Background: Trends in cancer mortality for the elderly have long been unfavourable. Materials and methods: Mortality from 12 major cancer sites, plus total cancer mortality at age 65-84 in 23 European countries, the US and Japan was analyzed. Results: Between the late 1980s and the late 1990s total cancer mortality at age 65 to 84 has been declining in the European Union (UE) (-5.5% in males, -4.5% in females), in United States (US) males (-2.3%), but not females (+4.4%), and in Japanese females (-5.6%), but not males (+6.3%). Cancer mortality in the elderly rose for both sexes in eastern Europe. Gastric cancer mortality declined in all the areas. Lung cancer rates declined over the last decade by 8.5% in males in the EU, and by 0.9% in the US. Rates were still increasing in eastern Europe, in Japanese males and in females in all areas. Pancreatic mortality rates were increasing in both sexes in the EU and Japan up to the late 1980s, and in eastern Europe up to the 1990s, whereas rates for US males have been declining over recent years. Breast cancer mortality has declined over the last decade by 8% in the US and by 3% in the EU, while it has risen in eastern Europe and in Japan. Mortality from breast and prostate as well as ovarian cancer remained however low in elderly Japanese. Prostate cancer mortality declined in the EU and in the US, whereas it rose in eastern Europe and in Japan. Mortality from lymphomas and multiple myeloma rose in both sexes and various geographic areas, but improved diagnosis and certification may have played a role in these trends. Mortality from leukemia in the elderly increased in eastern Europe and Japan, but was stable in the US and the EU. Conclusions: Cancer mortality in the elderly has stopped systematically rising, and is on the decline in males since the late 1980s.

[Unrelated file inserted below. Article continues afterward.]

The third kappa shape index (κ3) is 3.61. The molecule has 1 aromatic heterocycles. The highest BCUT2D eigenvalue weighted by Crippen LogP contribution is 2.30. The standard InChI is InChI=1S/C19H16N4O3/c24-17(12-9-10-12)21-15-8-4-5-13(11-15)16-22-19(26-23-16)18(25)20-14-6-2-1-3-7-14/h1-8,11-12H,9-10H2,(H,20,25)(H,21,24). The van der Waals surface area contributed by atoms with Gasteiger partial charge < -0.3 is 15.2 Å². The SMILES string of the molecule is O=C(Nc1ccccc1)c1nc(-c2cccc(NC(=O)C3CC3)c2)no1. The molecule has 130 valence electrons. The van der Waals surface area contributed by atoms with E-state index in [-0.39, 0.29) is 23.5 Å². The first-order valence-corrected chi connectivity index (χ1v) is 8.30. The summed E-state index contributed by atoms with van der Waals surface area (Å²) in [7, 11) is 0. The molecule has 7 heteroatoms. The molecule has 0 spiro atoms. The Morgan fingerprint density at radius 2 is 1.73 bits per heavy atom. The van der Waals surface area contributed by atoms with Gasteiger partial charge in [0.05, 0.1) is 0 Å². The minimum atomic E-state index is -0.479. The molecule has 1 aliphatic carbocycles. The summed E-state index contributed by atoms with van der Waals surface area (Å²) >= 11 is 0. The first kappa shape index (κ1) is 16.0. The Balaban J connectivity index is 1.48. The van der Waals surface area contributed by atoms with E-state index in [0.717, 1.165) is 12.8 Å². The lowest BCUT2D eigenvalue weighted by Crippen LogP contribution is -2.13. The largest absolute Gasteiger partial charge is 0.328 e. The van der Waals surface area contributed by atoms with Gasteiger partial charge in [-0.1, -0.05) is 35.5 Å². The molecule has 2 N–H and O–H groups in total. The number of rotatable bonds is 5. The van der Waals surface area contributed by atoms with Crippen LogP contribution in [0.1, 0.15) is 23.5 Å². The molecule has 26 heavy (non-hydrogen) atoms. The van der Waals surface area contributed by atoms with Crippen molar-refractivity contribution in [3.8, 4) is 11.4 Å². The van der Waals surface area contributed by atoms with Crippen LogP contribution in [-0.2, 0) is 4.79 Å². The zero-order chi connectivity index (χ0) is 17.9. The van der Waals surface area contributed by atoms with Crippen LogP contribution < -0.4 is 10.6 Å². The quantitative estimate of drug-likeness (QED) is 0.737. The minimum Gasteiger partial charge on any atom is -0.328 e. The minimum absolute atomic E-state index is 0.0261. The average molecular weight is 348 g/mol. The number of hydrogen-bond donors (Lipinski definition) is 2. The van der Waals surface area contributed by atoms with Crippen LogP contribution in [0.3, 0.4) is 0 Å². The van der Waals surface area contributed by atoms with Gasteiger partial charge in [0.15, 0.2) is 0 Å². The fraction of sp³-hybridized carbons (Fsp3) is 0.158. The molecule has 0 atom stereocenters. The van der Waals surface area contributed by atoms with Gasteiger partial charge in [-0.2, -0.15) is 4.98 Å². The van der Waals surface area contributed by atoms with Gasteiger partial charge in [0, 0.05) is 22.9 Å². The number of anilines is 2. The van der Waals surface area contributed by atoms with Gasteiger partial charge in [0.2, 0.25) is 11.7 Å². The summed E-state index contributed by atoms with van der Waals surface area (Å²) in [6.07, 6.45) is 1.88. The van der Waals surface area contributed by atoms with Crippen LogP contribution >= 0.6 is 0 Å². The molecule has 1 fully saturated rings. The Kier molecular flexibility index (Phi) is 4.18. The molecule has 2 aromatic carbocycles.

ASJC Scopus subject areas
- Cancer Research